Each of the brake units 4 is further provided with: an urging (or biassing) means 43 which urges the brake piston 40 in a direction of locking the brake lock member 42, namely towards the brake reaction force receiving member 41; and a pressure chamber 44 which urges the brake piston 40 in a direction of unlocking the brake lock member 42. Normally, the brake lock member 42 is kept in a locked condition by the urging force of the urging means 43. But the brake lock member 42 can be switched to the unlocked condition by the input of air pressure from an air supply and discharge port 44a to the pressure chamber 44.

Although the urging means 43 is constituted (or constructed) by a coil spring, it may also be constituted by an air or pneumatic spring or the like. In addition, it is also possible to dispose the brake reaction force receiving member 41 inwards in an X-axis direction of the casing 1 relative to the brake piston 40, where the X-axis direction is defined to be in the longitudinal direction (i.e., right and left direction) of the guide member b, to thereby set the locking direction of the brake lock member 42 inwards in the X-axis direction of the casing 1. In the present example, however, the brake reaction force receiving member 41 is disposed outwards in the X-axis direction of the casing 1 relative to the brake piston 40 to thereby set the locking direction outwards in the X-axis direction of the casing 1. It is thus so arranged that the brake pistons 40, 40 of both the brake units 4, 4 can be urged towards the locking direction by a common urging means 43.

The right-moving inching unit 51 is provided with: an inching piston 50 which is fitted onto the outer surface of the guide member b; an inching reaction force receiving member 51 which is urged to the right towards the inching piston 50; an inching lock member (i.e., a member to lock for the inching movement) 52 which is interposed between the inching piston 50 and the inching reaction force receiving member 51 in a condition of being fitted onto the outer surface of the guide member b; and a pressure chamber 53 which urges the inching piston 50 to the left. When the air pressure is inputted to the pressure chamber 53 via an air supply and discharge port 53a, the inching lock member 52 is axially pressed between the inching piston 50 and the inching reaction force receiving member 51 by the leftward urging force from the inching piston 50, thereby becoming the locked condition in which the guide member b is tightened. The leftward movement of the inching piston 50 relative to the guide member b is thus prevented or stopped.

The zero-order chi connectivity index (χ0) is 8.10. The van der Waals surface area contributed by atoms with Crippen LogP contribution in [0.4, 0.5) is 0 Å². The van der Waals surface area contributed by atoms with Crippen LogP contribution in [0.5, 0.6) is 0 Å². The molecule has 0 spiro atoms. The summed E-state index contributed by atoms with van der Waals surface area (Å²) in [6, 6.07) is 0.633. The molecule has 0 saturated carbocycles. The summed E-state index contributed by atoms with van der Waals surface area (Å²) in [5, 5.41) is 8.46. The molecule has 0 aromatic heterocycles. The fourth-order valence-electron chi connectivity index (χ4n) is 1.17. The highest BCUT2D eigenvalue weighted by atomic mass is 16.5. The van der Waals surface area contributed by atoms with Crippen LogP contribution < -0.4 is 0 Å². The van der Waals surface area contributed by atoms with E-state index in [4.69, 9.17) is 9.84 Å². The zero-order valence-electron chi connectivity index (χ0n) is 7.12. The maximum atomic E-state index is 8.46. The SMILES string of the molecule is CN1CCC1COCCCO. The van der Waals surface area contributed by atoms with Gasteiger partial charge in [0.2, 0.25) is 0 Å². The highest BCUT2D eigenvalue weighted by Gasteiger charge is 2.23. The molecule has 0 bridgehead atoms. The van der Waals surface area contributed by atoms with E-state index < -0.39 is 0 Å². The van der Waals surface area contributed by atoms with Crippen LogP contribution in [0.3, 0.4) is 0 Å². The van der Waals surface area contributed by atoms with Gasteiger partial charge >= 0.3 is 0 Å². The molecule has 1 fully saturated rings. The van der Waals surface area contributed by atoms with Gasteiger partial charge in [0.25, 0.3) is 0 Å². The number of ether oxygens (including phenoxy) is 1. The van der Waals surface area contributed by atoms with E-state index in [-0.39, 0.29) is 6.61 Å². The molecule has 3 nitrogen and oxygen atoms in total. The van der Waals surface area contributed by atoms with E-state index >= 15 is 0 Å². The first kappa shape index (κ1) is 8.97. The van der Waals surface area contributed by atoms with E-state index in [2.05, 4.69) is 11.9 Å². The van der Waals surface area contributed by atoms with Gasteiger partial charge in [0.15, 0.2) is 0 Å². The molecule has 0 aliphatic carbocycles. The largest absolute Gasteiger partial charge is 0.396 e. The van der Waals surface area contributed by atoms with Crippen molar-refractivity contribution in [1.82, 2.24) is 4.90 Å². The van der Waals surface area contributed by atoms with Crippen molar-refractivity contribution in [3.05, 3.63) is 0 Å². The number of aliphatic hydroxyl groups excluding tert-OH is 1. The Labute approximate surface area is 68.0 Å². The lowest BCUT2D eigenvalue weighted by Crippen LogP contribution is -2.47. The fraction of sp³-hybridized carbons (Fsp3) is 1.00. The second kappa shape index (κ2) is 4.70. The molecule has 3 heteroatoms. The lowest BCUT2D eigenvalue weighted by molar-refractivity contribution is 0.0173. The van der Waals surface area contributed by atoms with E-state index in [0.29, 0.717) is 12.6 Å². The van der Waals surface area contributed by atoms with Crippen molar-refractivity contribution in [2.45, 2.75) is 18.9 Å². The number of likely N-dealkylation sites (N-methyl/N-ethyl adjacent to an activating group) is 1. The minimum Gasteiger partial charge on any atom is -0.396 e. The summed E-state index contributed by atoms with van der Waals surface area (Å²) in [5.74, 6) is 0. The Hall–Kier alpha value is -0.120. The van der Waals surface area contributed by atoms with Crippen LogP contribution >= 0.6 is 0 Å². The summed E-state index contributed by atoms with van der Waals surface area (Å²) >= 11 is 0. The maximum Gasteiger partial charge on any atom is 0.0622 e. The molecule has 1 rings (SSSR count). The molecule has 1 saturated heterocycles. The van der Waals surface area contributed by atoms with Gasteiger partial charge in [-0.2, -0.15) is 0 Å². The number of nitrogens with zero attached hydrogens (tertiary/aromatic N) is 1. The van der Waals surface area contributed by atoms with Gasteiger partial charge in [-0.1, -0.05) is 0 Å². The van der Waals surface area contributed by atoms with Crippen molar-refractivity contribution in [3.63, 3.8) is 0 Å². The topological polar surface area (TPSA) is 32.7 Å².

The inching reaction force receiving member 51 is urged to the right by an urging means 54 comprising a pneumatic spring at a piston portion 51a which is formed in the rear end portion thereof. When the inching piston 50 has reached the rightward stroke end position, the rightward movement of the inching reaction force receiving member 51 is restricted by a stopper portion 55 which is fixed to the casing 1. Therefore, the inching lock member 52 is not normally pressed in the axial direction, but is maintained in the unlocked condition. The urging means 54 of the inching reaction force receiving member 51 may also be constituted by a coil spring or the like, instead of a pneumatic spring.

The left-moving inching unit 52 is the same in construction itself as the right-moving inching unit 51 except that the directivity is opposite to that of the right-moving inching unit 51. Therefore, an explanation thereof is omitted by affixing or giving the same reference numerals to the same members (or parts) as those of the right-moving inching unit 51.

The casing 1 is constituted by diving it into right and left halves 1a, 1a. After having assembled a subassembly which is made up by building an inching unit and a brake unit in each of the halves 1a, 1a, both the halves 1a, 1a are connected together to assemble the actuator A. In this case, the subassemblies of both the halves 1a, 1a have exactly the same constitution and are therefore superior in productivity in mass production.